This exhibition occurred in the past. The archival exhibition summary below describes the exhibition as it was conceived while on view.
St. Louis Modern explores a dynamic period in our region’s history (1935–65) when St. Louis–based architects, artists, and designers—made innovative contributions to midcentury modern design.
Commemorating the 50th anniversary of Eero Saarinen’s modernist masterpiece, the Gateway Arch, the exhibition features more than 150 modern design objects and artworks drawn from the Museum’s collection and more than 30 museums and private lenders around the country. Many of the works in the exhibition will be shown for the first time.
Organized chronologically, St. Louis Modern traces the emergence of design in the early 20th century through an exploration of several themes: machine-age, aerodynamic design; mass-market design; the influence of architects and tastemakers; embellishments; and Scandinavian design.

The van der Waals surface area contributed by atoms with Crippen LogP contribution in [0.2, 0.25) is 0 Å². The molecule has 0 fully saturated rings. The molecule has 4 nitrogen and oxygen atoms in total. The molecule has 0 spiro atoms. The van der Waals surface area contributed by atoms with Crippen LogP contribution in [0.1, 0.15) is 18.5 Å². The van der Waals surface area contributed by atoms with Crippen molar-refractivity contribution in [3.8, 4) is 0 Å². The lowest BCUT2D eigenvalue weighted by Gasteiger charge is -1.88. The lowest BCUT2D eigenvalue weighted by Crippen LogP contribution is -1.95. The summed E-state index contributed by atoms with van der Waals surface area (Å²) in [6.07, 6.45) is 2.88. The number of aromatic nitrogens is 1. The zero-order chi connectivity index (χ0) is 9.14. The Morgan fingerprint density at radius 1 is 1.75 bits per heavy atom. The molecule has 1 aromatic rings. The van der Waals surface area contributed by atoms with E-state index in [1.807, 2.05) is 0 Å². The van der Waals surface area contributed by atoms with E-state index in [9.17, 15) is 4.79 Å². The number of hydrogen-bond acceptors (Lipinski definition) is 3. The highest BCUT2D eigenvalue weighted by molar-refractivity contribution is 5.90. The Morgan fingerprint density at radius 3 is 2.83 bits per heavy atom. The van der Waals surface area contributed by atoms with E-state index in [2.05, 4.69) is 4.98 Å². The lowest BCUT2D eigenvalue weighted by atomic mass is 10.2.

The exhibition will celebrate 30 years of modernism in the built environment of St. Louis, including significant architectural commissions, public sculpture, murals, and stained glass. It will feature both rare and renowned examples of mass-produced designs that were popularized through exhibitions at St. Louis department stores and museums—exhibitions that promoted ideas about good design (notably simplicity and functionality) and helped make designed products more accessible to St. Louis consumers. Architects, artists and designers featured in the exhibition include Frederick Dunn, Charles and Ray Eames, Pipsan Saarinen Swanson and Dorothy Liebes.
Modern design’s embrace of innovative materials and streamlined styling is captured by one particularly exciting object, a 1954 Chevrolet Corvette. Representing the first model year that was manufactured in St. Louis, the Corvette underscores the key role of the automobile in the growth of modern suburbia in postwar St. Louis.
St. Louis Modern is organized by the Saint Louis Art Museum. This project is supported in part by an award from the National Endowment for the Arts, the Gertrude and William A. Bernoudy Foundation, and by BMO Harris Bank. Financial assistance has been provided by the Missouri Arts Council, a state agency.
The exhibition is curated by David Conradsen, the Grace L. Brumbaugh and Richard E. Brumbaugh Associate Curator of Decorative Arts and Design, and Genevieve Cortinovis, research assistant.